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Posts by Belligero

It's great to see you around again; what's new and exciting!?
No. (Presuming you meant Kopi Luwak, that is.)And considering that most of the stuff sold under the name is fake anyway, the majority of those who think they've tried it actually haven't, either. Fortunately, that's the lesser of two evils in this case.But, fake or not, that shit is to be strictly avoided on principle. It's coffee for assholes, by assholes.
Although the idea is ambitious, it also seems a bit stupid and pointless to roast directly to grind — except for those who want their coffee to taste like smoke. There is such a thing as too freshly-roasted. On the plus side, it's sure to be super-reliable and not at all gimmicky.
My pleasure; glad you found it to be helpful.There should be 120 clicks on every GMT or GMT II with an aluminum bezel and sapphire crystal. The non-clicking one most likely had a broken or missing spring. Or, as occasionally happens, it could have been really jammed with wrist cheese. Either way, it's an easy fix. Just let me know if you end up going with the non-clicking one and need the part. Same here — I find that the click bezel is a definite improvement from the...
Indeed, Rolex changed the click spring during the 16710's production run. The earlier ones are shorter and have a different feel when turned clockwise compared to counterclockwise. The later ones and the current service part are longer, which makes the turning effort the same in both directions and the clicks a bit softer.
^ I find that manual pourover methods are tough to get right consistently. They seem simple, but there are many variables providing many ways to stuff it up, so the occasional great result tends not to be very repeatable. (At least in my experience, but I don't do pourover brews all that often.) Anyway, that technique is worth at try, and the site looks like a good resource; thanks for the link. His brew ratios (starting at over 70 g/L and going to about 90 g/L for every...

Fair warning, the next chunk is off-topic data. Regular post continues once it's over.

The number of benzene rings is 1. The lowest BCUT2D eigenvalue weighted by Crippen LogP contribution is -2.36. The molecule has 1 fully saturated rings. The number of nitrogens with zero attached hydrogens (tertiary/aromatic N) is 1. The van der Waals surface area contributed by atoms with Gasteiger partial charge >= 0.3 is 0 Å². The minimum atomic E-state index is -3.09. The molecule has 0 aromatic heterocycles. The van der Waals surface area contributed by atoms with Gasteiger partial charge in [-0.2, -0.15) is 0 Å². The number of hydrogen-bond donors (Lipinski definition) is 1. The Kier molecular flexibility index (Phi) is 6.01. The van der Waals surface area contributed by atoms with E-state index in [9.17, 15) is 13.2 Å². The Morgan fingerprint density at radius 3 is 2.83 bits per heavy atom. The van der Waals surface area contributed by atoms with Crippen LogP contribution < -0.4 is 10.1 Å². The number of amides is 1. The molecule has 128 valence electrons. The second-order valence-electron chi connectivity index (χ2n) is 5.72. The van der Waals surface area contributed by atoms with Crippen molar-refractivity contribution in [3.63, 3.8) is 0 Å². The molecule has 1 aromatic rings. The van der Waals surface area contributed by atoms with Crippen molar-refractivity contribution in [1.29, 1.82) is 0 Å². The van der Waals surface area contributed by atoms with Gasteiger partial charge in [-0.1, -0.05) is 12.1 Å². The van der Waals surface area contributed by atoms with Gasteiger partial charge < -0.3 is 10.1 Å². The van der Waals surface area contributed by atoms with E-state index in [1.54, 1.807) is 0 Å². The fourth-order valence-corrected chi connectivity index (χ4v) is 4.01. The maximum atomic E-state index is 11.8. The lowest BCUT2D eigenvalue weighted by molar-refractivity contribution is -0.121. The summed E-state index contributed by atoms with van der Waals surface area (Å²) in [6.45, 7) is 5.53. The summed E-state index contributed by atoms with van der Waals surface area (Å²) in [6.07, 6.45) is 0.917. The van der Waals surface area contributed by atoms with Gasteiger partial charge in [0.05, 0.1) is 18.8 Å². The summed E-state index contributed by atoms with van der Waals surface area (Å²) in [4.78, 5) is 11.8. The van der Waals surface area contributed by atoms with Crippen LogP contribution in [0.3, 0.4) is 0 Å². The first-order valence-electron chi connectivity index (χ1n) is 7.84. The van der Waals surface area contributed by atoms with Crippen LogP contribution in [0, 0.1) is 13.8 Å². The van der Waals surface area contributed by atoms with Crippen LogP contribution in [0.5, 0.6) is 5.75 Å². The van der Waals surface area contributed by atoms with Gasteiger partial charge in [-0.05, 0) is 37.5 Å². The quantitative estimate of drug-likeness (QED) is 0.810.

@Kaplan, @Keith T, @DLJr Ha, thanks for the feedback, fellas. I just thought I'd see how it worked in comparison to the horological holocaust that is 116520 on NATO, which I once tried for about thirty seconds: So it certainly could be worse, but that's setting the bar rather low. Edit: The only Rolex that I find to wear decently on that type of strap is the matte GMT with a faded black insert. While there's maybe a bit of cognitive dissonance in putting a...
^ At least it isn't Arial. Choosing Helvetica may not get too many points for creativity, but it is a legitimate typeface. Funny that the Germans get that right, while the Swiss tend to use the lame knockoff version of something whose very name references their own country.
Happy Friday, everyone! And it's a very casual one for me today: Although I thought this type of strap looked awful on the 116520 — and still do, for that matter — I don't hate it on the older version for some reason. What do you guys figure?
Very true, which is exactly what I meant by the importance of having a well-stabilized mechanism.It's likely that even a common manual grinder's burrs would be adequate if they didn't wobble around so much, but they do. As a result of this, I find the output quality of the typical Hario/Porlex-type mills with poorly-supported ends to be not much better than one of those noisy electric whirly-blade choppers for herbs that are mislabelled as having something to do with...
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